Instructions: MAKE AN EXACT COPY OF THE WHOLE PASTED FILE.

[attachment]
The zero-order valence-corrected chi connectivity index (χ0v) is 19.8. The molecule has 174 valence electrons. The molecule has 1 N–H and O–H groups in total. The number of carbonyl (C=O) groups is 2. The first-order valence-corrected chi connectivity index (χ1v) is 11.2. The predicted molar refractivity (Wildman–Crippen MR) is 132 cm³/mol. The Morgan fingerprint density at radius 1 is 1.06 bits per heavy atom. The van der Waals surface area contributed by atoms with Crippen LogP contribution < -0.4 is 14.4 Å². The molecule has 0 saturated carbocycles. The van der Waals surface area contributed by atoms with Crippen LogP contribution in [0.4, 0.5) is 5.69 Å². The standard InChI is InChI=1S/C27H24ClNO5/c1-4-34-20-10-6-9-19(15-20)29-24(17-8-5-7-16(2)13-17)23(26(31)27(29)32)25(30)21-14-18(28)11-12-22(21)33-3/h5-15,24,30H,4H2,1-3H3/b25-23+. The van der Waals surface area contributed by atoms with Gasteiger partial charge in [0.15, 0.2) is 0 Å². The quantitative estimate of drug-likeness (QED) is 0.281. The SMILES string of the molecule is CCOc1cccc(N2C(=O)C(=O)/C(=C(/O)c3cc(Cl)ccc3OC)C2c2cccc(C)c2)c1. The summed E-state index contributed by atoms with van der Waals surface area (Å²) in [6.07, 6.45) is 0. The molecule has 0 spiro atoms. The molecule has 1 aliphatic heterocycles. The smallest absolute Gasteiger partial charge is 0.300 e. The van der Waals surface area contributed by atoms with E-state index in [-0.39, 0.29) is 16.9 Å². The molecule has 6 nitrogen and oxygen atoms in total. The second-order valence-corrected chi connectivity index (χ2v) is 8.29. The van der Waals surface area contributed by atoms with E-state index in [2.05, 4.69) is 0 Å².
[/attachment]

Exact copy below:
The zero-order valence-corrected chi connectivity index (χ0v) is 19.8. The molecule has 174 valence electrons. The molecule has 1 N–H and O–H groups in total. The number of carbonyl (C=O) groups is 2. The first-order valence-corrected chi connectivity index (χ1v) is 11.2. The predicted molar refractivity (Wildman–Crippen MR) is 132 cm³/mol. The Morgan fingerprint density at radius 1 is 1.06 bits per heavy atom. The van der Waals surface area contributed by atoms with Crippen LogP contribution < -0.4 is 14.4 Å². The molecule has 0 saturated carbocycles. The van der Waals surface area contributed by atoms with Crippen LogP contribution in [0.4, 0.5) is 5.69 Å². The standard InChI is InChI=1S/C27H24ClNO5/c1-4-34-20-10-6-9-19(15-20)29-24(17-8-5-7-16(2)13-17)23(26(31)27(29)32)25(30)21-14-18(28)11-12-22(21)33-3/h5-15,24,30H,4H2,1-3H3/b25-23+. The van der Waals surface area contributed by atoms with Gasteiger partial charge in [0.15, 0.2) is 0 Å². The quantitative estimate of drug-likeness (QED) is 0.281. The SMILES string of the molecule is CCOc1cccc(N2C(=O)C(=O)/C(=C(/O)c3cc(Cl)ccc3OC)C2c2cccc(C)c2)c1. The summed E-state index contributed by atoms with van der Waals surface area (Å²) in [6.07, 6.45) is 0. The molecule has 0 spiro atoms. The molecule has 1 aliphatic heterocycles. The smallest absolute Gasteiger partial charge is 0.300 e. The van der Waals surface area contributed by atoms with E-state index in [-0.39, 0.29) is 16.9 Å². The molecule has 6 nitrogen and oxygen atoms in total. The second-order valence-corrected chi connectivity index (χ2v) is 8.29. The van der Waals surface area contributed by atoms with E-state index in [2.05, 4.69) is 0 Å².